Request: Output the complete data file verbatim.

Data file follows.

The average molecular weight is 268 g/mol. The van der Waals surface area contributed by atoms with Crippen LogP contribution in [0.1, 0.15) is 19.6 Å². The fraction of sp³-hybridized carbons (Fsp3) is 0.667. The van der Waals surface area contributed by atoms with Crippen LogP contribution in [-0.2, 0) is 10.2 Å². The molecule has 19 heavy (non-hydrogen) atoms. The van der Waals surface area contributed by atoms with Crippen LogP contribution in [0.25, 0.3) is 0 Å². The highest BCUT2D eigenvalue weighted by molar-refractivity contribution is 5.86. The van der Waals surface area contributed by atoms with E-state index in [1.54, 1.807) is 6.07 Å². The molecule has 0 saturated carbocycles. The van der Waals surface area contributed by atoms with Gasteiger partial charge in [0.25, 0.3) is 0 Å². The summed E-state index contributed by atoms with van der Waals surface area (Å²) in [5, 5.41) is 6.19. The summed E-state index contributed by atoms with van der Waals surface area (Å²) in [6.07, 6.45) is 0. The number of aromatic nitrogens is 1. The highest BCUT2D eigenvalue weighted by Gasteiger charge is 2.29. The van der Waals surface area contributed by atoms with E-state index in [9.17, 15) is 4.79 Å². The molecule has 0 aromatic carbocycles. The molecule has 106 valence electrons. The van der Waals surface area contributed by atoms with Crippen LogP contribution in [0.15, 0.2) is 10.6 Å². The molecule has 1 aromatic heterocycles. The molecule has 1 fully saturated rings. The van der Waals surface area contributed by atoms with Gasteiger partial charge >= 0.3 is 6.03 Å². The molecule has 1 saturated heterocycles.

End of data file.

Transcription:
The average molecular weight is 268 g/mol. The van der Waals surface area contributed by atoms with Crippen LogP contribution in [0.1, 0.15) is 19.6 Å². The fraction of sp³-hybridized carbons (Fsp3) is 0.667. The van der Waals surface area contributed by atoms with Crippen LogP contribution in [-0.2, 0) is 10.2 Å². The molecule has 19 heavy (non-hydrogen) atoms. The van der Waals surface area contributed by atoms with Crippen LogP contribution in [0.25, 0.3) is 0 Å². The highest BCUT2D eigenvalue weighted by molar-refractivity contribution is 5.86. The van der Waals surface area contributed by atoms with E-state index in [1.54, 1.807) is 6.07 Å². The molecule has 0 saturated carbocycles. The van der Waals surface area contributed by atoms with Gasteiger partial charge in [0.25, 0.3) is 0 Å². The summed E-state index contributed by atoms with van der Waals surface area (Å²) in [5, 5.41) is 6.19. The summed E-state index contributed by atoms with van der Waals surface area (Å²) in [6.07, 6.45) is 0. The number of aromatic nitrogens is 1. The highest BCUT2D eigenvalue weighted by Gasteiger charge is 2.29. The van der Waals surface area contributed by atoms with E-state index in [9.17, 15) is 4.79 Å². The molecule has 0 aromatic carbocycles. The molecule has 106 valence electrons. The van der Waals surface area contributed by atoms with Crippen LogP contribution in [0.15, 0.2) is 10.6 Å². The molecule has 1 aromatic heterocycles. The molecule has 1 fully saturated rings. The van der Waals surface area contributed by atoms with Gasteiger partial charge >= 0.3 is 6.03 Å². The molecule has 1 saturated heterocycles.